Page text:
From Publishers Weekly
In this run-of-the-mill police procedural from bestseller Kellerman, his 23rd novel to feature L.A. consulting psychologist Alex Delaware (after Compulsion
), high school miscreant Chance Brandt has been assigned to perform community service at the Bird Marsh, a nature sanctuary near Marina del Rey. After Chance dismisses as a prank an anonymous phone call warning him that there's a corpse buried in the marsh, Lt. Milo Sturgis, now Special Case Investigator for the LAPD, and Sturgis's team find four bodies there, all women missing their right hand. When Sturgis identifies one of the victims as Selena Bass, who worked as a piano teacher for the wealthy Vander family, the police focus on Travis Huck, the manager of the Vanders' Pacific Palisades estate, as the prime suspect because Travis has a criminal past. Kellerman fans wanting more of the same should be satisfied, though Sturgis gets less benefit from Delaware's psychological expertise than usual. (Nov.)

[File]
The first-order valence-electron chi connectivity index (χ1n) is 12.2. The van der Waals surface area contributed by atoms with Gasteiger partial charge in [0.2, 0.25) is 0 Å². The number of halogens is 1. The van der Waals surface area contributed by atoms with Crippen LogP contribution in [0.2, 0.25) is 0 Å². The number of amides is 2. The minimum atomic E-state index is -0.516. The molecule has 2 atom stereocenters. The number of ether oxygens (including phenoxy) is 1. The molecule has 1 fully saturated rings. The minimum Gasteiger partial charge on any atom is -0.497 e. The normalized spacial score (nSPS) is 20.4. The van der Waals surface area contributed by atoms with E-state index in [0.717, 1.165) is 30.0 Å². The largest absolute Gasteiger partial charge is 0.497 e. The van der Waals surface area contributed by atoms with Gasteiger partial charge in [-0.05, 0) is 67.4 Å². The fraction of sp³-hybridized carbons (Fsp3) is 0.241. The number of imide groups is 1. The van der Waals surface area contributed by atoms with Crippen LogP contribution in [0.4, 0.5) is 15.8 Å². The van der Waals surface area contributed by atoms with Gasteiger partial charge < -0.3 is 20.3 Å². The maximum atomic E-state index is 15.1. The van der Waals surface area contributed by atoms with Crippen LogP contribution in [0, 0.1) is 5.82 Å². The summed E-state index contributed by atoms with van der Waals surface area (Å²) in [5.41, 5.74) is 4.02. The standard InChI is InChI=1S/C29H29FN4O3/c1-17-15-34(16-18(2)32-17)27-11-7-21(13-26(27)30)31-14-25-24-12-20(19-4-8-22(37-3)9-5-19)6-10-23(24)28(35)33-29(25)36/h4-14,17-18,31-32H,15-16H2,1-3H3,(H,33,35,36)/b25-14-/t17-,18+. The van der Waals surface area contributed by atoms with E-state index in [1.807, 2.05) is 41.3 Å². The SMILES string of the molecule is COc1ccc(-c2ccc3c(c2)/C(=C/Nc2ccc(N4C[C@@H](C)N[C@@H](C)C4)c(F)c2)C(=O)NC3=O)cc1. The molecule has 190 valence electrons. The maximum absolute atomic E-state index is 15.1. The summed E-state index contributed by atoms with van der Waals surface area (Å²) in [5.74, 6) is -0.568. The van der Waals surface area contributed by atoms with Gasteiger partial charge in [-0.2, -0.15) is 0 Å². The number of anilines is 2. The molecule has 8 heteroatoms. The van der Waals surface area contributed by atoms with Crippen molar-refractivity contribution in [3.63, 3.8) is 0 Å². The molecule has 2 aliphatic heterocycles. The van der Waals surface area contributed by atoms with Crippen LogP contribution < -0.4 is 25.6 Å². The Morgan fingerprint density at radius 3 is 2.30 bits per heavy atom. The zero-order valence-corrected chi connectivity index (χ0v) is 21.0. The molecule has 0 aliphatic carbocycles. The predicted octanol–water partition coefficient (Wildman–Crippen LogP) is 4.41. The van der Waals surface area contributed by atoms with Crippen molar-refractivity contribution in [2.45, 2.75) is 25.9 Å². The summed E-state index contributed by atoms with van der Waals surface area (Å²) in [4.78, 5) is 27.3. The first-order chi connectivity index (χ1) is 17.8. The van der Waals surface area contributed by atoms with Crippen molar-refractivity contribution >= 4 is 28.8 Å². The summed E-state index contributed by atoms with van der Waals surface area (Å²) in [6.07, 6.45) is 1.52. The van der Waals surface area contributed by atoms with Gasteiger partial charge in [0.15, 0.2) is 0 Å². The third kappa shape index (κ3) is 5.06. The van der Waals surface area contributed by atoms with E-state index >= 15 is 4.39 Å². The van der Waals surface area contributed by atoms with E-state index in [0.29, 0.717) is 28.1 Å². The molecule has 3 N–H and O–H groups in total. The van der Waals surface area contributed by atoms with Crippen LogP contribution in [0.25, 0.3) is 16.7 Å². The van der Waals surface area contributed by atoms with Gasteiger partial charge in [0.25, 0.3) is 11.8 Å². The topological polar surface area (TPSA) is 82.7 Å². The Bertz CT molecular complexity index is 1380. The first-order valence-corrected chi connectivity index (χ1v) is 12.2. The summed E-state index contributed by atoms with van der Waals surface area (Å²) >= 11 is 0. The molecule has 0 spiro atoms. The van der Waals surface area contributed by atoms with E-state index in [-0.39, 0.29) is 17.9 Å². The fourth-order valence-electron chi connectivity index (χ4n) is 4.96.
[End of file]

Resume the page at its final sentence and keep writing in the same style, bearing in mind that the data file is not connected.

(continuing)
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Two intriguing preliminary chapters suck readers right in to Kellerman’s latest Alex Delaware thriller, even though Delaware is disappointingly less active than usual in the story—doing hardly more than relating the circumstances surrounding the crime that he and his cop buddy, Lieutenant Milo Sturgis, are determined to solve. The mutilated corpse of a young music teacher, who turns out to be less than prim and proper, is dumped in a protected wetland. Nearby, buried in the marsh, are several more bodies, all of prostitutes whose right hands have been hacked off. Clues lead Sturgis and Delaware to the palatial digs of the music teacher’s young student, who is nowhere to be found. The only one home is the family’s gofer, who apparently has a juvenile record. Sturgis’ antennae really start twitching, though, when the young man disappears. Surely that’s the act of a guilty man. If the whole isn’t quite as suspenseful as initial chapters promise, Kellerman’s intriguing, often oddball characters (including a rookie detective) deliver the goods in this briskly paced procedural. Not among the long-running series’ best entries, but fans will be sufficiently entertained. --Stephanie Zvirin